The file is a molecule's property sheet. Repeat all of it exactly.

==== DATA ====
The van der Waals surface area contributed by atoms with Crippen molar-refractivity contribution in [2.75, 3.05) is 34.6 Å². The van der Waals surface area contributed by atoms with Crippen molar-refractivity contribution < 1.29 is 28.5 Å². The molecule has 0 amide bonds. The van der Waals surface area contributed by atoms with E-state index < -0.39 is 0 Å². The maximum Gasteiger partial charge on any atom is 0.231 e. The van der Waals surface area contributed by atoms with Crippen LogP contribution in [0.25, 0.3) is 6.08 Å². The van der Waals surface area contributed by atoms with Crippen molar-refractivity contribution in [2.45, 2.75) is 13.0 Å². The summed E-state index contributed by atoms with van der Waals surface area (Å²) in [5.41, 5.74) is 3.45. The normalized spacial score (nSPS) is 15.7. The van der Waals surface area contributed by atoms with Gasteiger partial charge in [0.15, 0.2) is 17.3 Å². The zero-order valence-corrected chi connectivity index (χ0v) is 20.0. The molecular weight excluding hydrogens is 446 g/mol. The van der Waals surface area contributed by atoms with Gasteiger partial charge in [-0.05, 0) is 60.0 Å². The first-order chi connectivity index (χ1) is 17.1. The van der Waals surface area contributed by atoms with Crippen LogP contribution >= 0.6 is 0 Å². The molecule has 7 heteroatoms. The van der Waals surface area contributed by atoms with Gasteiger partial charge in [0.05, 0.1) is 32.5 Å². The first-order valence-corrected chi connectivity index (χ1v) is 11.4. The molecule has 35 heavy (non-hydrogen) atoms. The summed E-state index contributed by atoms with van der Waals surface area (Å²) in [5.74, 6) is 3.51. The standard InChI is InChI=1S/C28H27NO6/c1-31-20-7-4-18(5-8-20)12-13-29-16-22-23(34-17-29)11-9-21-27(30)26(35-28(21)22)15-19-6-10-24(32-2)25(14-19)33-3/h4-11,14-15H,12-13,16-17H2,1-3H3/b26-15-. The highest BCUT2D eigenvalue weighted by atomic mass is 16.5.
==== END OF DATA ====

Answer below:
The van der Waals surface area contributed by atoms with Crippen molar-refractivity contribution in [2.75, 3.05) is 34.6 Å². The van der Waals surface area contributed by atoms with Crippen molar-refractivity contribution < 1.29 is 28.5 Å². The molecule has 0 amide bonds. The van der Waals surface area contributed by atoms with E-state index < -0.39 is 0 Å². The maximum Gasteiger partial charge on any atom is 0.231 e. The van der Waals surface area contributed by atoms with Crippen LogP contribution in [0.25, 0.3) is 6.08 Å². The van der Waals surface area contributed by atoms with Crippen molar-refractivity contribution in [2.45, 2.75) is 13.0 Å². The summed E-state index contributed by atoms with van der Waals surface area (Å²) in [5.41, 5.74) is 3.45. The normalized spacial score (nSPS) is 15.7. The van der Waals surface area contributed by atoms with Gasteiger partial charge in [0.15, 0.2) is 17.3 Å². The zero-order valence-corrected chi connectivity index (χ0v) is 20.0. The molecular weight excluding hydrogens is 446 g/mol. The van der Waals surface area contributed by atoms with Gasteiger partial charge in [-0.05, 0) is 60.0 Å². The first-order chi connectivity index (χ1) is 17.1. The van der Waals surface area contributed by atoms with Crippen LogP contribution >= 0.6 is 0 Å². The molecule has 7 heteroatoms. The van der Waals surface area contributed by atoms with Gasteiger partial charge in [0.05, 0.1) is 32.5 Å². The first-order valence-corrected chi connectivity index (χ1v) is 11.4. The molecule has 35 heavy (non-hydrogen) atoms. The summed E-state index contributed by atoms with van der Waals surface area (Å²) in [5.74, 6) is 3.51. The standard InChI is InChI=1S/C28H27NO6/c1-31-20-7-4-18(5-8-20)12-13-29-16-22-23(34-17-29)11-9-21-27(30)26(35-28(21)22)15-19-6-10-24(32-2)25(14-19)33-3/h4-11,14-15H,12-13,16-17H2,1-3H3/b26-15-. The highest BCUT2D eigenvalue weighted by atomic mass is 16.5.